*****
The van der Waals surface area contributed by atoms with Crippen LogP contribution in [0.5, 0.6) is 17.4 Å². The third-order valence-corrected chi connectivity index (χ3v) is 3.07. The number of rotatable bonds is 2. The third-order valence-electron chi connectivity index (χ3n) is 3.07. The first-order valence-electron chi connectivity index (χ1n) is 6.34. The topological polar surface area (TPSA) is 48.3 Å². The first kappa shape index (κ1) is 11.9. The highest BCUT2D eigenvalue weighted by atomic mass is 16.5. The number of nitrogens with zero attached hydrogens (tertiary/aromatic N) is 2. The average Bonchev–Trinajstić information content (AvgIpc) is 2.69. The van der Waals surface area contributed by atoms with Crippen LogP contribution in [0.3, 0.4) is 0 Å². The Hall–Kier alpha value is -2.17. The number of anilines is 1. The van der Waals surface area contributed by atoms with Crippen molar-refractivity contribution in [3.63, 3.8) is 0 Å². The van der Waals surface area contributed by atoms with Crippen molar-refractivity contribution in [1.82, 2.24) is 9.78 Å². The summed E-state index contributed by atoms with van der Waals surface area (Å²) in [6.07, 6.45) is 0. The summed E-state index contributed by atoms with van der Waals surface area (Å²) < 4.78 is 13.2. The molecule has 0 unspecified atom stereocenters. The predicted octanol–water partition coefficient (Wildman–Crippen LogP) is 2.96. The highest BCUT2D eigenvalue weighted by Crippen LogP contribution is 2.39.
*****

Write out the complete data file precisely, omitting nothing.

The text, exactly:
The van der Waals surface area contributed by atoms with Crippen LogP contribution in [0.5, 0.6) is 17.4 Å². The third-order valence-corrected chi connectivity index (χ3v) is 3.07. The number of rotatable bonds is 2. The third-order valence-electron chi connectivity index (χ3n) is 3.07. The first-order valence-electron chi connectivity index (χ1n) is 6.34. The topological polar surface area (TPSA) is 48.3 Å². The first kappa shape index (κ1) is 11.9. The highest BCUT2D eigenvalue weighted by atomic mass is 16.5. The number of nitrogens with zero attached hydrogens (tertiary/aromatic N) is 2. The average Bonchev–Trinajstić information content (AvgIpc) is 2.69. The van der Waals surface area contributed by atoms with Crippen LogP contribution in [0.3, 0.4) is 0 Å². The Hall–Kier alpha value is -2.17. The number of anilines is 1. The van der Waals surface area contributed by atoms with Crippen molar-refractivity contribution in [3.63, 3.8) is 0 Å². The van der Waals surface area contributed by atoms with Crippen molar-refractivity contribution in [1.82, 2.24) is 9.78 Å². The summed E-state index contributed by atoms with van der Waals surface area (Å²) in [6.07, 6.45) is 0. The summed E-state index contributed by atoms with van der Waals surface area (Å²) < 4.78 is 13.2. The molecule has 0 unspecified atom stereocenters. The predicted octanol–water partition coefficient (Wildman–Crippen LogP) is 2.96. The highest BCUT2D eigenvalue weighted by Crippen LogP contribution is 2.39.